May 21, 2018
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Things to learn from living apart

Sarah Smiley
By Sarah Smiley

Readers were surprised to learn last week that after Dustin’s yearlong deployment, the military assigned him elsewhere, and together as a family, we decided that the boys and I will stay behind. We will maintain an apartment in one city, a house in the other, and commute on weekends.

Some readers questioned our decision:

“Why would anyone with young children voluntarily live apart from them?”

“That’s a great way to end up divorced.”

Others reported feeling empowered by our choices:

“Good for you for finding a way to follow both of your dreams.”

“Real love doesn’t know time or distance.”

These conflicting reactions reinforce my original message: my peer group is a transitional generation, sandwiched between our parents, many of whom wouldn’t have considered anything except keeping the family together, and a new crop of young adults who think following a husband is horribly outdated.

Last week, I made the point that the military, by way of its inability to keep up with cultural fluctuations, creates situations where couples have to compromise and live creatively. But the bottom line is that the compromise my husband and I have made is more a symptom of changing familial roles than it is a reflection of the military’s long history of frequent moves. If what’s considered a “woman’s role” and what’s considered a “man’s role” hadn’t changed, the military’s move-every-two-years system would not be a problem.

Which means that other, civilian marriages are going through their own evolution, too. Who comes home to make dinner? Who takes off work when the kids are sick? Perhaps even civilian couples have faced the possibility of living temporarily in separate cities for the sake of a career.

These are new dilemmas in some respects but not in others. The idea of couples being separated by distance, for instance, is nothing new — Dustin’s grandmother didn’t see her husband for many years during World War II — but the notion that fathers have to be intimately involved in their children’s day-to-day lives is. Remember the 1950s dad who came home from work, patted his kids on the head and then settled into his chair with the newspaper?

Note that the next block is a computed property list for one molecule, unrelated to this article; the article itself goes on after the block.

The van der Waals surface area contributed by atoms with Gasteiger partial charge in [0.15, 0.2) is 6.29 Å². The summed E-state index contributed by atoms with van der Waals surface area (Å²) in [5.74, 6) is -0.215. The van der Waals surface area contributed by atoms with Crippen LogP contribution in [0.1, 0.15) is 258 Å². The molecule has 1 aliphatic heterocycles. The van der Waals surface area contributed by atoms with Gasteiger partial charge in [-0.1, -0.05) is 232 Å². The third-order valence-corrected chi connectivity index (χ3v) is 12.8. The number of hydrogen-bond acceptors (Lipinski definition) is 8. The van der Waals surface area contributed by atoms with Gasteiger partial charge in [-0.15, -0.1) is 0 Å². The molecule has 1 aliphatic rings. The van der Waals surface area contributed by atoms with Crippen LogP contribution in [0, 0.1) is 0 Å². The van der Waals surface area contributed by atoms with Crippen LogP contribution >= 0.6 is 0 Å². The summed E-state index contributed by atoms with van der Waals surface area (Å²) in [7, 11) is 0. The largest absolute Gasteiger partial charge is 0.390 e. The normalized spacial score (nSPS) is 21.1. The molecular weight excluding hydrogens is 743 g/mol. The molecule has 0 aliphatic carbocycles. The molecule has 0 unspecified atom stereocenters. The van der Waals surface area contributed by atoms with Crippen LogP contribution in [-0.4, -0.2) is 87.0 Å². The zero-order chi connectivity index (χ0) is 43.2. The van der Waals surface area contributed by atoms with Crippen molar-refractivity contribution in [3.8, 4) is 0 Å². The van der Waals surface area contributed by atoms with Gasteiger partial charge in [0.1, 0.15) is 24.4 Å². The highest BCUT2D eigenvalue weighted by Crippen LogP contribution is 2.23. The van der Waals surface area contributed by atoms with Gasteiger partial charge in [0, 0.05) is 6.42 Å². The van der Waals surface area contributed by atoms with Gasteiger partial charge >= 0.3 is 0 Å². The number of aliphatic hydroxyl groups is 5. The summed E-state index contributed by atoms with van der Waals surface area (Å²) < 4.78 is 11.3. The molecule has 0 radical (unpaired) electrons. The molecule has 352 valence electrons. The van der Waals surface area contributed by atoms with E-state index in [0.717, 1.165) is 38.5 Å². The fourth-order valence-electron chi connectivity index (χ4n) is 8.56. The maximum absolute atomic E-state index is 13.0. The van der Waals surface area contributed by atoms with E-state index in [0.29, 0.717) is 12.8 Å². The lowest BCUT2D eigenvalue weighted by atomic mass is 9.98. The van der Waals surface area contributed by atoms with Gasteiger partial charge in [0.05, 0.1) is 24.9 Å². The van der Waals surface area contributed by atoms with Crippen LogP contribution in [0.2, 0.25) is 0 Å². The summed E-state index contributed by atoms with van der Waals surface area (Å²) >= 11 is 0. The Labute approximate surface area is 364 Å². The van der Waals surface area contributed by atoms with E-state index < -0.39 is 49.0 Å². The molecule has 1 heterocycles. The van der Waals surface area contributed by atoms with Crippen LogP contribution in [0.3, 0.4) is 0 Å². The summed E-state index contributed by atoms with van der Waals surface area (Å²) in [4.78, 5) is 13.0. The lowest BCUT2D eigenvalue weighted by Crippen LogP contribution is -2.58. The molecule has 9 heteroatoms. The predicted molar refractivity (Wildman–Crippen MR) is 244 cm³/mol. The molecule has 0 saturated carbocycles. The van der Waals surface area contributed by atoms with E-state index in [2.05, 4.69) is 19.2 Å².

In our own situation, Dustin and I have taken all that we know about relationships and distance, changing gender roles and expectations, and we’ve tried to fashion something new and meaningful for our family until we can all be under the same roof again.

Here are some of my favorite findings so far.

There are many different ways to be absent

I can’t stress this enough. Having a spouse physically present is nice, but having a spouse emotionally present is even better.

There are plenty of couples who co-exist. We’ve all seen them. Maybe we’ve even been that couple at times, but we usually don’t want to be. Yet, if we place “physical togetherness” as the ultimate goal, “co-existing” can sometimes be a very real and unfulfilling outcome.

The same applies to parents. Being physically present does not necessarily guarantee that a father is mentally and emotionally present as well. Being present — truly present — whether through the miles or not, takes commitment and effort.

Quality time is more important than quantity of time

Considering last year’s deployment, by the time Dustin is done with his current tour of duty, we will have had very little time together. Already, however, we’ve had more quality time together than I can remember in years. Every weekend counts. Every meal counts. And we do not pass up the opportunity to be together.

I mentioned this to a civilian friend, and she said, “I can’t remember the last time my husband and I focused on quality time together.”

I know she isn’t alone.

Love does not allow “out of sight, out of mind”

When things get tough, Dustin reminds me, if the only thing holding our marriage together is being physically in each other’s presence, then we have bigger problems. He’s right. Love and commitment doesn’t stop when he walks out the door. If it did, being in the same house wouldn’t fix anything.

Absence really does build appreciation

It’s easy to put things off. It’s even easier to forget what you have. But when you say goodbye to your husband every Sunday, you can’t help but wake up Monday morning thinking of all the things you miss about him.

So you spend long hours on the phone together, just talking. And you realize, if he was on the opposite couch, you probably would have watched television together in silence instead.

Then flowers appear on the doorstep. The card reads, “I miss you and can’t wait to see you this weekend.”

And all of the sudden, you feel like you are falling in love with your husband all over again.

Maine author and columnist Sarah Smiley’s writing is syndicated weekly to publications across the country. She and her husband, Dustin, live with their three sons in Bangor. She may be reached at

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